Growth continues at a steady pace in east Limestone County, increasing traffic concerns
LIMESTONE COUNTY — Rapid residential growth continues in east Limestone County. The Limestone County Commission gave preliminary approval for the first phase of one subdivision and an additional phase of another, which combined will add 120 lots.
Proximity to Huntsville, Redstone Arsenal and the Mazda Toyota Manufacturing plant are contributing factors to increased growth in west Madison and east Limestone County. Madison has been dealing with an explosion of growth for years with new residents moving in for jobs and wanting in be within the Madison City school district.
The Madison City Council recently voted to annex 118 acres near Segers Road and Hardiman Road in Limestone County. The land is planning to be used for a new residential development and a future elementary school for Madison City Schools. The development, being led by Enfinger Development, LLC, will encompass nearly 102 acres and add 200 new homes in Madison.
A few miles from the Madison city limits in Limestone County, the first phase of Sonoma Valley Subdivision will add 80 new lots in District 2. It will be at the southwest corner of Barksdale and Meadows roads.
Davis Preserve phase 1B will add an additional 40 lots to phase 1A, which was previously approved for 20 lots, said Sharon Wilson, county engineering support assistant.
The subdivision will be on the south side of Nick Davis Road, approximately three-quarters of a mile east of the Menefee Road intersection.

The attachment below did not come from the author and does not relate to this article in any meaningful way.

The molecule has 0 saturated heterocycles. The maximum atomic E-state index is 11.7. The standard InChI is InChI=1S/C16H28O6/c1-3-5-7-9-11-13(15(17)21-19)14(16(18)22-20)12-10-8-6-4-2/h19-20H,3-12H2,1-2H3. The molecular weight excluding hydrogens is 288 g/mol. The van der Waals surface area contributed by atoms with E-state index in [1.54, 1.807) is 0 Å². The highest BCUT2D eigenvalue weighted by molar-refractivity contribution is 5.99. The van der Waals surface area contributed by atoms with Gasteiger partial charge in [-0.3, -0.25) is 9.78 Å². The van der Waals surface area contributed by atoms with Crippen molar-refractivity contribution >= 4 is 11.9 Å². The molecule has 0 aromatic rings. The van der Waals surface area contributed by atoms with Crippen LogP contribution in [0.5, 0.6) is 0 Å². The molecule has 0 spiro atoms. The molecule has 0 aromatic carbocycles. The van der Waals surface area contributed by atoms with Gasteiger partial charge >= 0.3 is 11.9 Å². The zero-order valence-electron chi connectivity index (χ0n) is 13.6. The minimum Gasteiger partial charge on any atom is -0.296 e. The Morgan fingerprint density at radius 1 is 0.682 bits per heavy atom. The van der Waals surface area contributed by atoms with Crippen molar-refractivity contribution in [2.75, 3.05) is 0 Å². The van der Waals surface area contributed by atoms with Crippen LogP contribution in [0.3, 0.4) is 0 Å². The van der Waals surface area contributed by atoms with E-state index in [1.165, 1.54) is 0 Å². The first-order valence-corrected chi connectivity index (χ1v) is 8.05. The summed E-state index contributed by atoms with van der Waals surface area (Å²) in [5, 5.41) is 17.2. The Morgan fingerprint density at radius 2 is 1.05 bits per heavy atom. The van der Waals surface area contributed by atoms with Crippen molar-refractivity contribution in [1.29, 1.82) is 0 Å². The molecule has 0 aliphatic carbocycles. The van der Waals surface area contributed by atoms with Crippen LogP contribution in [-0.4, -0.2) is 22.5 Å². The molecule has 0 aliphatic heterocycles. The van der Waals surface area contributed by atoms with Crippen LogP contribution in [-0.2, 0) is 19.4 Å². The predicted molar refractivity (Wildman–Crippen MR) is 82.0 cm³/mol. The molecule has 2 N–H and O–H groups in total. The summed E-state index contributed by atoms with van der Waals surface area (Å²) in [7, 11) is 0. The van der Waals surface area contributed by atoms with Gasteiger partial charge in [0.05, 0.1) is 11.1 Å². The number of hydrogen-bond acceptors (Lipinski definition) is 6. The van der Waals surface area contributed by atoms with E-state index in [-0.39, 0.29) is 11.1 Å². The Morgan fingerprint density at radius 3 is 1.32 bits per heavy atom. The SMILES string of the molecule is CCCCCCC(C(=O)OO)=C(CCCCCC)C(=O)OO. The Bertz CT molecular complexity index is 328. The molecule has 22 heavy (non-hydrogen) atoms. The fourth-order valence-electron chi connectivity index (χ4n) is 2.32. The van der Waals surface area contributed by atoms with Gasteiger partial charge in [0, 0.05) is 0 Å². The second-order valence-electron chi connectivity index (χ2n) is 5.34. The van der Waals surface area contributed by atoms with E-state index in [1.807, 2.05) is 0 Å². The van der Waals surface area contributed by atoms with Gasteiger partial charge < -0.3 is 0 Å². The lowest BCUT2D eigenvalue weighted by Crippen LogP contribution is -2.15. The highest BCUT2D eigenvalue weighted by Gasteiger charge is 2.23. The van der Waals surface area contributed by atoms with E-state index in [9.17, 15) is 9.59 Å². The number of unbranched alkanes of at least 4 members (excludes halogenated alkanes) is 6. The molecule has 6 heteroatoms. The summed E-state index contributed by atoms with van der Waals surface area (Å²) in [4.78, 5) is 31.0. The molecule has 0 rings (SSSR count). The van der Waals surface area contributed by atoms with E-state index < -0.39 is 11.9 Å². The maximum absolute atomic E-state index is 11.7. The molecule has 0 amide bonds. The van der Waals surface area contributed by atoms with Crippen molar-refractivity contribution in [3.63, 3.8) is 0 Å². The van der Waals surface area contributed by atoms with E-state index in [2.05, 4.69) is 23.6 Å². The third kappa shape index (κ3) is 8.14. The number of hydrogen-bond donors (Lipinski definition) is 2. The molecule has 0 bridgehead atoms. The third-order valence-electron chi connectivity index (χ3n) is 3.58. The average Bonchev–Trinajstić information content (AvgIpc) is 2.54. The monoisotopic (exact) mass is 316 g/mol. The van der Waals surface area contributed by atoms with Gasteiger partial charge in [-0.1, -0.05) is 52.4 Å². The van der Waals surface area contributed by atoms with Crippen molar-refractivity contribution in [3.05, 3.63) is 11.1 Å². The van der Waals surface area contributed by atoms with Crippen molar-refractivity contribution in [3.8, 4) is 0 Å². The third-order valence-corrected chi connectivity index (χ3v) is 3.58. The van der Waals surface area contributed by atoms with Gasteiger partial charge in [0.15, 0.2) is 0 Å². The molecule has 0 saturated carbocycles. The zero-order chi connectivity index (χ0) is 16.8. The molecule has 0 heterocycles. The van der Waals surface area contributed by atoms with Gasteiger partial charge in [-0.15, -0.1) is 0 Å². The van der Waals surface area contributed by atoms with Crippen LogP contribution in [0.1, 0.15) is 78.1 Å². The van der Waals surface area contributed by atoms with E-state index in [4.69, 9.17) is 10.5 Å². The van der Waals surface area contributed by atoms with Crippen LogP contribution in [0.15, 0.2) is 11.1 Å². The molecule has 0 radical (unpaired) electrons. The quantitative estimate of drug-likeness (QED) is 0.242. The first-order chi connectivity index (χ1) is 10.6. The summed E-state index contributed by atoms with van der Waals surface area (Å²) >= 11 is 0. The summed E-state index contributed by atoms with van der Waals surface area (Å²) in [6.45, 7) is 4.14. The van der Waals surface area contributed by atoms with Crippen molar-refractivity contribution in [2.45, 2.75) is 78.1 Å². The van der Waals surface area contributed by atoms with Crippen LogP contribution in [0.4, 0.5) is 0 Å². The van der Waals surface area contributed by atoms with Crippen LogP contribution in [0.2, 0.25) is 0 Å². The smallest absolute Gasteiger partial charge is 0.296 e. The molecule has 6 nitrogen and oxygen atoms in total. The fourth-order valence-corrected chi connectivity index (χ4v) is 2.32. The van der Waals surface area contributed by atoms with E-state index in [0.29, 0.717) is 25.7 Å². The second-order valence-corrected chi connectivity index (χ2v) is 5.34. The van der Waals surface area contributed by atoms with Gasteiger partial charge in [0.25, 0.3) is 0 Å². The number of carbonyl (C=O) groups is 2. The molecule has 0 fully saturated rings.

Hunter Daws, county engineering project manager, said he believes there will be more phases for both subdivisions.
Danny Barksdale, District 2 commissioner, said the growth is both good and bad.
“It’s always good to grow, but there’ll be some issues that come along with growth,” he said.
According to Barksdale, some of the issues will be “roads, traffic, congestion, schools for those kids, just typical everyday living issues.”
Proximity to Huntsville, Redstone Arsenal and the Mazda Toyota Manufacturing plant, Barksdale said, are among the reasons for the continued growth in his district. That means potential infrastructure headaches in Madison to accommodate an influx of new travelers along County Lines Road and other main arteries through the city.
Madison residents can have input into a new city plan to address how Madison can best grow.
The City of Madison is planning a kick-off public workshop on Feb 2 starting at 5:30 p.m. at city hall to offer Madison residents an introduction to a comprehensive plan for the city called “Madison on Track 2045”. According to city officials, the workshop will allow residents an insight into the comprehensive planning process, consultant team, project goals and timeline. Attendees will be asked to provide input to help identify community challenges and opportunities through an interactive mapping exercise and discussion. The event will be live-streamed and recorded.
Officials said as a comprehensive plan, Madison on Track 2045 will be a policy document for use by city leaders, developers, business owners, and citizens to make decisions about future growth, development, policy, and capital improvements. “It will serve as a vision for the City, developed by the community, for the community, based on community-wide values and inputs.”
For more information, go to www.madisonontrack2045.com.